If I am right, then Correct Diction is as important to the performance as Correct Pitch (or timbre, or anything else), and isn't a matter of "that's just the way I pronounce it."
spwebdesign
Sep. 19th, 2003 04:55 pm (UTC)
You are correct in your understanding. I've been laughed at by Americans who spoke a very cosmopolitan French because they thought my French was so wrong. Ignorant bastards! ;) A lot of languages have a "classical" standard that is used for music, theater, etc. You can hear this "classical" French in some classy French movies as well as in singing.

I beg to differ about Hochdeutsch. The placement of high German is very forward in the mouth, which makes it very singable. (I'll have to demonstrate sometime, since I can't replicate the sounds in print.) There are some consonant combinations that are very tricky and require lots of practice for the mouth to get used to them, but that isn't something that interferes with proper vocal production.

Of the common singing languages, the worst is probably Russian (and perhaps other Slavic languages, though I am not as familiar with them), which is pronounced farther back in the throat. English is also not a good language for singing in. The best are probably Italian and French.
rsc
Sep. 19th, 2003 05:32 pm (UTC)
I agree with most of this, except for a few details. English is not so bad if you can avoid being too literal about your diphthongs. I think French can be very problematic -- nasalized vowels can result in bad tone production, and while one can (should) compensate by delaying the nasalization as long as possible, a lot of French singers don't seem to realize this.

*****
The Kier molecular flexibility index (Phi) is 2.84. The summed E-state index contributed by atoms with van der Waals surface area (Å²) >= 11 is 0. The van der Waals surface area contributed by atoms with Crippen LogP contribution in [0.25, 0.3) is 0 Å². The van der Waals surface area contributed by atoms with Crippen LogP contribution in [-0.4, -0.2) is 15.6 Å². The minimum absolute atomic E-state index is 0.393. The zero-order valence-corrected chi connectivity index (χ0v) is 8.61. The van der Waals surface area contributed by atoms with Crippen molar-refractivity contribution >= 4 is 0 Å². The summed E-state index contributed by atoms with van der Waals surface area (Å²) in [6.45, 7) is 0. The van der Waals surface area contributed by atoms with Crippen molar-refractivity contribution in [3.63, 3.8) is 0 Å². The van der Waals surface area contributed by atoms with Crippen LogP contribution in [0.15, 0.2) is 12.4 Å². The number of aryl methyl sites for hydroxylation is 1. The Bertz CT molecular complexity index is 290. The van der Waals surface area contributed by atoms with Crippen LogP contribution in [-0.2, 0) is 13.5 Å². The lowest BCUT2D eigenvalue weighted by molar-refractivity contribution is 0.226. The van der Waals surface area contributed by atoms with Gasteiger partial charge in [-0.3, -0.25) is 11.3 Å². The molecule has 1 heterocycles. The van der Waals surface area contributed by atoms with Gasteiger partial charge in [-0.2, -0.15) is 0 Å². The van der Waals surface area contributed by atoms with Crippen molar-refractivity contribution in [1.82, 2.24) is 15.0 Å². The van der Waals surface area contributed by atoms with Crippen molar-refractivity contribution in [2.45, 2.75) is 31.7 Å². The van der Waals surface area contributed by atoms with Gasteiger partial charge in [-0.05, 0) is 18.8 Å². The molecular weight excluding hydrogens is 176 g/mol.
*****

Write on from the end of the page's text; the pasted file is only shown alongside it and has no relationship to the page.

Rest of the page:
Not that this is going to stop me from singing Faure.
spwebdesign
Sep. 19th, 2003 05:54 pm (UTC)
I've never had much trouble with my nasal sounds in French...I wonder if I'm doing them right.
rsc
Sep. 19th, 2003 07:05 pm (UTC)
I wonder if I'm doing them right.

Or maybe I'm not.
sonata960
Sep. 19th, 2003 04:30 pm (UTC)
Unfortunately, the music world seems to be going for more and more purely amazing voices, and worse singers, because that's what impresses the average person who's going to plunk down his or her $$$ to support the Met. Nuance and diction and interpretation are being overlooked, because it's a business and they feel it's more important to cater to the tastes of the public than to artistic integrity. Which may be why there's a tilt towards pretty faces as well. Once and a while you hear someone who has it all, of course.
am0
Sep. 26th, 2003 06:09 am (UTC)
And that's what the hype from the companies push, placing a spin on things to maximize profits.
scholargipsy
Sep. 19th, 2003 04:55 pm (UTC)
It's one of the most satisfying feelings in the world when everything comes together vocally, artistically, for me. I hope I can sustain this and build on it.

*nods* You and I sing very different stuff, and I wouldn't want to compare my voice to yours in terms of talent or training, but I know exactly what you mean.

Rock on, opera guy!
rsc
Sep. 19th, 2003 07:04 pm (UTC)
I feel that I am not getting proper breath support, that my tone often sounds strained and whiny, that there seems to be a lot of tension in the jaw that keeps me from releasing my sound.

Oh, yeah, I've been there.

It's one of the most satisfying feelings in the world when everything comes together vocally, artistically, for me.

There, too.

Aren't those Schumann songs wonderful?
spwebdesign
Sep. 19th, 2003 07:23 pm (UTC)
I love Schumann. He can be difficult to sing, but it is such rewarding music!
rsc
Sep. 19th, 2003 07:53 pm (UTC)
All of this reminds me that I should go practice now, instead of sitting here LJ'ing!
am0
Sep. 26th, 2003 06:12 am (UTC)
You haven't been sipping home-made wine, have you? That should relax you and make your voice smoother and more mellow.
( 12 comments — Leave a comment )